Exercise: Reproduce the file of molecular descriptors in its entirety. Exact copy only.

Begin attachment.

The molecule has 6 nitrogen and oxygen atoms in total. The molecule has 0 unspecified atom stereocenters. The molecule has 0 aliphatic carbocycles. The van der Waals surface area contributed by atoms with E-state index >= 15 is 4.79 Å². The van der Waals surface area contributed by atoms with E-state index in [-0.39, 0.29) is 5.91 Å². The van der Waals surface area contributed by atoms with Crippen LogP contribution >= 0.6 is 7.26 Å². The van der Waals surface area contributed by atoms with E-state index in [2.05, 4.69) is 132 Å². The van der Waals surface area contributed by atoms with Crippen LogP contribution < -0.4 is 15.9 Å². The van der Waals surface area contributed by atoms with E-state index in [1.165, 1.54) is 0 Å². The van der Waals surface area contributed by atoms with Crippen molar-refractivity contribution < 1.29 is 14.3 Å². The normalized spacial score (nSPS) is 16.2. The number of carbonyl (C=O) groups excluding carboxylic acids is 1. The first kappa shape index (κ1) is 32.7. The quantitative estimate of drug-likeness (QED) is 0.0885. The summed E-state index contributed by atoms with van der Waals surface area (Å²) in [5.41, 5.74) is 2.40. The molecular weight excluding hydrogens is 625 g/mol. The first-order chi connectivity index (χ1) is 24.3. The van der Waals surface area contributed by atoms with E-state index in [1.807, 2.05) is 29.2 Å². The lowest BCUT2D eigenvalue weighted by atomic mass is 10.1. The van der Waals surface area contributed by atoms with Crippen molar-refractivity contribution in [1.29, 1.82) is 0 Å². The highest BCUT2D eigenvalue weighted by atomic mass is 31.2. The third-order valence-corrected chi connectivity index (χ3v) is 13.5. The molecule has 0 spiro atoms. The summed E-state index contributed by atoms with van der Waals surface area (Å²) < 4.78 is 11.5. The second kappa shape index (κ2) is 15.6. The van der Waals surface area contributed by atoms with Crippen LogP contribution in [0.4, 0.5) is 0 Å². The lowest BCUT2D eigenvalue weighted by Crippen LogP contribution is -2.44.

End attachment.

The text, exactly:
The molecule has 6 nitrogen and oxygen atoms in total. The molecule has 0 unspecified atom stereocenters. The molecule has 0 aliphatic carbocycles. The van der Waals surface area contributed by atoms with E-state index >= 15 is 4.79 Å². The van der Waals surface area contributed by atoms with E-state index in [-0.39, 0.29) is 5.91 Å². The van der Waals surface area contributed by atoms with Crippen LogP contribution >= 0.6 is 7.26 Å². The van der Waals surface area contributed by atoms with E-state index in [2.05, 4.69) is 132 Å². The van der Waals surface area contributed by atoms with Crippen LogP contribution < -0.4 is 15.9 Å². The van der Waals surface area contributed by atoms with E-state index in [1.165, 1.54) is 0 Å². The van der Waals surface area contributed by atoms with Crippen molar-refractivity contribution < 1.29 is 14.3 Å². The normalized spacial score (nSPS) is 16.2. The number of carbonyl (C=O) groups excluding carboxylic acids is 1. The first kappa shape index (κ1) is 32.7. The quantitative estimate of drug-likeness (QED) is 0.0885. The summed E-state index contributed by atoms with van der Waals surface area (Å²) in [5.41, 5.74) is 2.40. The molecular weight excluding hydrogens is 625 g/mol. The first-order chi connectivity index (χ1) is 24.3. The van der Waals surface area contributed by atoms with E-state index in [1.807, 2.05) is 29.2 Å². The lowest BCUT2D eigenvalue weighted by atomic mass is 10.1. The van der Waals surface area contributed by atoms with Crippen molar-refractivity contribution in [1.29, 1.82) is 0 Å². The highest BCUT2D eigenvalue weighted by atomic mass is 31.2. The third-order valence-corrected chi connectivity index (χ3v) is 13.5. The molecule has 0 spiro atoms. The summed E-state index contributed by atoms with van der Waals surface area (Å²) < 4.78 is 11.5. The second kappa shape index (κ2) is 15.6. The van der Waals surface area contributed by atoms with Crippen LogP contribution in [0.4, 0.5) is 0 Å². The lowest BCUT2D eigenvalue weighted by Crippen LogP contribution is -2.44.